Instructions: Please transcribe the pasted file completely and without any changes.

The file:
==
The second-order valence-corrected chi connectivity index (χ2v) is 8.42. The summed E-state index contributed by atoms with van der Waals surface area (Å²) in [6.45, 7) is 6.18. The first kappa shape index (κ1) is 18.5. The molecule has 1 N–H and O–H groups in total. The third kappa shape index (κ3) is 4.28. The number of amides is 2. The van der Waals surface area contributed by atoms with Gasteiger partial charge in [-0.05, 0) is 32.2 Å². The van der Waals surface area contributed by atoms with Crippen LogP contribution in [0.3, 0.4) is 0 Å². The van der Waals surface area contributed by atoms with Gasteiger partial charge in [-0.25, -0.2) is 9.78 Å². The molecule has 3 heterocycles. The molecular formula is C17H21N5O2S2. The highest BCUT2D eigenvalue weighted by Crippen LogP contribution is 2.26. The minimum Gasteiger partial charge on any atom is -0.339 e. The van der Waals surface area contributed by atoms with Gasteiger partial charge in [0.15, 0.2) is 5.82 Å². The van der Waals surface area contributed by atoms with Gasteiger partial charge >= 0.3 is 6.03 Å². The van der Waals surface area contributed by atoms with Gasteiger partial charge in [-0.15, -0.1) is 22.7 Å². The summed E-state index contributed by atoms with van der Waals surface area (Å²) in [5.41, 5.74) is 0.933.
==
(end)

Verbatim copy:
The second-order valence-corrected chi connectivity index (χ2v) is 8.42. The summed E-state index contributed by atoms with van der Waals surface area (Å²) in [6.45, 7) is 6.18. The first kappa shape index (κ1) is 18.5. The molecule has 1 N–H and O–H groups in total. The third kappa shape index (κ3) is 4.28. The number of amides is 2. The van der Waals surface area contributed by atoms with Gasteiger partial charge in [-0.05, 0) is 32.2 Å². The van der Waals surface area contributed by atoms with Crippen LogP contribution in [0.3, 0.4) is 0 Å². The van der Waals surface area contributed by atoms with Gasteiger partial charge in [-0.25, -0.2) is 9.78 Å². The molecule has 3 heterocycles. The molecular formula is C17H21N5O2S2. The highest BCUT2D eigenvalue weighted by Crippen LogP contribution is 2.26. The minimum Gasteiger partial charge on any atom is -0.339 e. The van der Waals surface area contributed by atoms with Gasteiger partial charge in [0.15, 0.2) is 5.82 Å². The van der Waals surface area contributed by atoms with Gasteiger partial charge >= 0.3 is 6.03 Å². The van der Waals surface area contributed by atoms with Gasteiger partial charge in [-0.15, -0.1) is 22.7 Å². The summed E-state index contributed by atoms with van der Waals surface area (Å²) in [5.41, 5.74) is 0.933.